Crosby & Formby: Sun, Sea and Sandy Dunes / by Andrew Wilson

It's a great thing to still be surprised by someplace new so close to home, especially when you've lived in the same area for a decade. Perhaps it's because when you've walked down the same street so many times you may never think to take a different turn, look in a new direction or (in the case of this blog) jump on a train and go to a nearby beach.

My blog, ‘Blackpool: Sun, Sea and Seagulls’, was about a trip from the summer of last year with a few friends. This blog is about a follow-up trip we took a few weeks later in September to the beaches of Crosby and Formby in the north of Merseyside.


The last (and only) time I visited Crosby beach was several years ago to see Antony Gormley’s ‘Another Place’ sculptures. On this particular day we weren't there to look at his work and continued further north along the beach. Here you can find all sorts of washed up debris like tyres, bottles and masses of red bricks. 

From a distance you might think that the gathering of red stone was a natural local formation - the bricks, worn down and rounded through erosion, look like they belong.


At Crosby I shot a roll of film on my Holga camera, resulting in these square photographs...

...I photographed a number of tyres...

...and a white ring buoy...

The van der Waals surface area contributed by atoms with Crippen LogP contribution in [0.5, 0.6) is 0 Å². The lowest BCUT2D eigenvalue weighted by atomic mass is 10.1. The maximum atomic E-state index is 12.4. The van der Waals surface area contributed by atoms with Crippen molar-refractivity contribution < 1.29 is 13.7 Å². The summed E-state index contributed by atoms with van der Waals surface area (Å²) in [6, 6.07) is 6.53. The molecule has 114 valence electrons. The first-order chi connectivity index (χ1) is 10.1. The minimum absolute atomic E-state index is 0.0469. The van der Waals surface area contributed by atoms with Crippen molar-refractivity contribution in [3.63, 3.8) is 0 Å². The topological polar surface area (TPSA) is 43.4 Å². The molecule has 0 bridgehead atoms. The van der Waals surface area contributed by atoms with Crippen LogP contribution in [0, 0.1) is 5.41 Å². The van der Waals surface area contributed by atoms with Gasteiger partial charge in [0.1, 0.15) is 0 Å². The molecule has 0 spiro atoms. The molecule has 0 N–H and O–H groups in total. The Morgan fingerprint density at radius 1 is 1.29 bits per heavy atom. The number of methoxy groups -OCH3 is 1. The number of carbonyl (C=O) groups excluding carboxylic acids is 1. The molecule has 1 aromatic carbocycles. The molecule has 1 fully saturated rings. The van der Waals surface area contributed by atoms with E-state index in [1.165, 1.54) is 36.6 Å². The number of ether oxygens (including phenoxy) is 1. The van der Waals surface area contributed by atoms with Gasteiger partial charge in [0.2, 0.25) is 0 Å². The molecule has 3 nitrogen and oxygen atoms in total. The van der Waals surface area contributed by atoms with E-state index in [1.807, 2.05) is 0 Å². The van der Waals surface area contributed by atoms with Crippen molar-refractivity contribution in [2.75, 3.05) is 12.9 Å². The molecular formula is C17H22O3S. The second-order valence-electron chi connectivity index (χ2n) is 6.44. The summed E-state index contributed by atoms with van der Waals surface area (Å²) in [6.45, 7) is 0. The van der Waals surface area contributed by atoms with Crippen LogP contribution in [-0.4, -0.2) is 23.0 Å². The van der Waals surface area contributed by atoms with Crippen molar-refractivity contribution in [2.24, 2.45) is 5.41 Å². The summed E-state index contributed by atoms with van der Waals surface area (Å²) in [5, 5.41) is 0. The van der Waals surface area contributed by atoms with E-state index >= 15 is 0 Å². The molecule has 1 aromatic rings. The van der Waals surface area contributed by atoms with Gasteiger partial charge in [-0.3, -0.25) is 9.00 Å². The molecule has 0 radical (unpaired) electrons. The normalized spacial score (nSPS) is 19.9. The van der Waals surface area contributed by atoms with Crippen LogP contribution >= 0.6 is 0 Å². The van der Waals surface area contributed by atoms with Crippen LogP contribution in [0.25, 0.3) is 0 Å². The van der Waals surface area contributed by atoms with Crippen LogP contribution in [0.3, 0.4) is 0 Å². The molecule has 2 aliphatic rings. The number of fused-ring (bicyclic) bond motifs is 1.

...and after I took a number of photos I had something like this in mind - to combine them into a single, tiled image.

The washed up debris engulfed by the land that meets the sand.

After some exploring and treating ourselves to a well-deserved ice cream, we hopped back on the Merseyrail and carried on up to Formby. As I'd never visited Formby and its beach before I was expecting something similar to the beach of Crosby. How wrong I was going to be!


On nearing the beach of Formby I was pleasantly surprised to walk through National Trust land before...

...being surprised again when we reached the mighty sand-dunes! 

Left-to-right; Jack, Keiron & Hannah...

...looking back across the National Trust land we walked through. Standing at the top of the dunes gave us a great view all around.

The view across the rolling dunes...

...flowing down to the beach.

From the dunes I decided to wander down to the beach...

...observing details on my way back up through the dunes.


I made my way back to a collection of trees I had spotted earlier. On reaching them I could see they were shaped in a way that looked like they were being blown sideways; bending, twisting and contorting in union... particular tree, slightly separated from the rest, stood out to me; it leaned over crookedly and had a bare and smooth bark. It added to a surreal feeling that, combined with the other trees, dunes and sunshine, I felt a bit like I was in a desert.

Shortly after exploring these trees we made our way back to the station with shoes full of sand, and returned to the city.

. . .

I enjoyed this trip so much that I've been back to Formby earlier this year (I may do a blog about that soon) and have it in the back of my mind as somewhere to go back to for some kind of project to improve my landscape photography.

The washed up debris at Crosby could also make for a rich small-scale project. Despite the debris being a sad site on an otherwise pleasant beach, it undeniably makes for interesting subject matter - how has this rubbish ended up here and for how long? Who threw it away and why?

For now thanks for reading this blog. Please leave any comments in the box below (always appreciated!) and be sure to subscribe to my newsletter for future blogs.